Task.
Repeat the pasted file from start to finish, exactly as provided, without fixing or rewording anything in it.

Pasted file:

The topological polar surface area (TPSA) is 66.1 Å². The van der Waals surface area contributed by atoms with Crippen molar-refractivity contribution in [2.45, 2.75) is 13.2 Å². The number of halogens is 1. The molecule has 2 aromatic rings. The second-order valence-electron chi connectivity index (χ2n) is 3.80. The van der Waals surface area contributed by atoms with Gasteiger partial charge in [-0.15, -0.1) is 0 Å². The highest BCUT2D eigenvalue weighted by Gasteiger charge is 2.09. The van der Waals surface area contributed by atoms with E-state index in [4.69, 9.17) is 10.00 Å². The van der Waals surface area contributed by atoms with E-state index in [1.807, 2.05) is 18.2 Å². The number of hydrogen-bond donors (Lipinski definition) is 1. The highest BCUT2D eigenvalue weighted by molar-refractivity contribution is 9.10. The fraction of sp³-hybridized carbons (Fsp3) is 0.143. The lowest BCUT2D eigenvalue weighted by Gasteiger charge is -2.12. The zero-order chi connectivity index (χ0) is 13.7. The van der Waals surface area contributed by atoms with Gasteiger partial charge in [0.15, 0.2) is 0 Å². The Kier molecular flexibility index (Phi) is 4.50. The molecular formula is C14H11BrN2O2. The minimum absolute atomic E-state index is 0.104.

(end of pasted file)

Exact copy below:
The topological polar surface area (TPSA) is 66.1 Å². The van der Waals surface area contributed by atoms with Crippen molar-refractivity contribution in [2.45, 2.75) is 13.2 Å². The number of halogens is 1. The molecule has 2 aromatic rings. The second-order valence-electron chi connectivity index (χ2n) is 3.80. The van der Waals surface area contributed by atoms with Gasteiger partial charge in [-0.15, -0.1) is 0 Å². The highest BCUT2D eigenvalue weighted by Gasteiger charge is 2.09. The van der Waals surface area contributed by atoms with E-state index in [4.69, 9.17) is 10.00 Å². The van der Waals surface area contributed by atoms with E-state index in [1.807, 2.05) is 18.2 Å². The number of hydrogen-bond donors (Lipinski definition) is 1. The highest BCUT2D eigenvalue weighted by molar-refractivity contribution is 9.10. The fraction of sp³-hybridized carbons (Fsp3) is 0.143. The lowest BCUT2D eigenvalue weighted by Gasteiger charge is -2.12. The zero-order chi connectivity index (χ0) is 13.7. The van der Waals surface area contributed by atoms with Gasteiger partial charge in [0.15, 0.2) is 0 Å². The Kier molecular flexibility index (Phi) is 4.50. The molecular formula is C14H11BrN2O2. The minimum absolute atomic E-state index is 0.104.